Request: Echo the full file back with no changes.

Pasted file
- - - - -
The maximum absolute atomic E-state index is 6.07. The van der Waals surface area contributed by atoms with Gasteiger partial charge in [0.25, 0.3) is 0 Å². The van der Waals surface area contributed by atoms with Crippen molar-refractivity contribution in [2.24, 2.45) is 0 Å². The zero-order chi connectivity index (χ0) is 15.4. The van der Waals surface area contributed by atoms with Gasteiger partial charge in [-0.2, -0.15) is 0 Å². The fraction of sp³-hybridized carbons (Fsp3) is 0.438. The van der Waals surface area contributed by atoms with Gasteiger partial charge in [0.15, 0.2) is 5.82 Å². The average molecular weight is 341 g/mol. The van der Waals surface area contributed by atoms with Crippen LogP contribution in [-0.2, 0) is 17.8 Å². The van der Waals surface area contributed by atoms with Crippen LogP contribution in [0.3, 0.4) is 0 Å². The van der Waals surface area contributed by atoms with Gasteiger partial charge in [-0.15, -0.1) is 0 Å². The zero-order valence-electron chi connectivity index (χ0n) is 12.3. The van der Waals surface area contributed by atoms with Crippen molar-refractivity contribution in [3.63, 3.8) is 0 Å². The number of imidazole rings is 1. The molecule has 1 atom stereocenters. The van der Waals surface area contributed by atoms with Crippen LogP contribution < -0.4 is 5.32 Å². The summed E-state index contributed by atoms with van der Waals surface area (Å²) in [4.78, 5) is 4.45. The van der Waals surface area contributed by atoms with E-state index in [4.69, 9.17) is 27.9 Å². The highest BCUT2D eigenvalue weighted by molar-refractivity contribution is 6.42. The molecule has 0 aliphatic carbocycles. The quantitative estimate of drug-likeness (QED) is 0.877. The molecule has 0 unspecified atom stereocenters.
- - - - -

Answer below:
The maximum absolute atomic E-state index is 6.07. The van der Waals surface area contributed by atoms with Gasteiger partial charge in [0.25, 0.3) is 0 Å². The van der Waals surface area contributed by atoms with Crippen molar-refractivity contribution in [2.24, 2.45) is 0 Å². The zero-order chi connectivity index (χ0) is 15.4. The van der Waals surface area contributed by atoms with Gasteiger partial charge in [-0.2, -0.15) is 0 Å². The fraction of sp³-hybridized carbons (Fsp3) is 0.438. The van der Waals surface area contributed by atoms with Gasteiger partial charge in [0.15, 0.2) is 5.82 Å². The average molecular weight is 341 g/mol. The van der Waals surface area contributed by atoms with Crippen LogP contribution in [-0.2, 0) is 17.8 Å². The van der Waals surface area contributed by atoms with Crippen LogP contribution in [0.3, 0.4) is 0 Å². The van der Waals surface area contributed by atoms with Gasteiger partial charge in [-0.15, -0.1) is 0 Å². The zero-order valence-electron chi connectivity index (χ0n) is 12.3. The van der Waals surface area contributed by atoms with Crippen molar-refractivity contribution in [3.63, 3.8) is 0 Å². The number of imidazole rings is 1. The molecule has 1 atom stereocenters. The van der Waals surface area contributed by atoms with Crippen LogP contribution < -0.4 is 5.32 Å². The summed E-state index contributed by atoms with van der Waals surface area (Å²) in [4.78, 5) is 4.45. The van der Waals surface area contributed by atoms with E-state index in [4.69, 9.17) is 27.9 Å². The highest BCUT2D eigenvalue weighted by molar-refractivity contribution is 6.42. The molecule has 0 aliphatic carbocycles. The quantitative estimate of drug-likeness (QED) is 0.877. The molecule has 0 unspecified atom stereocenters.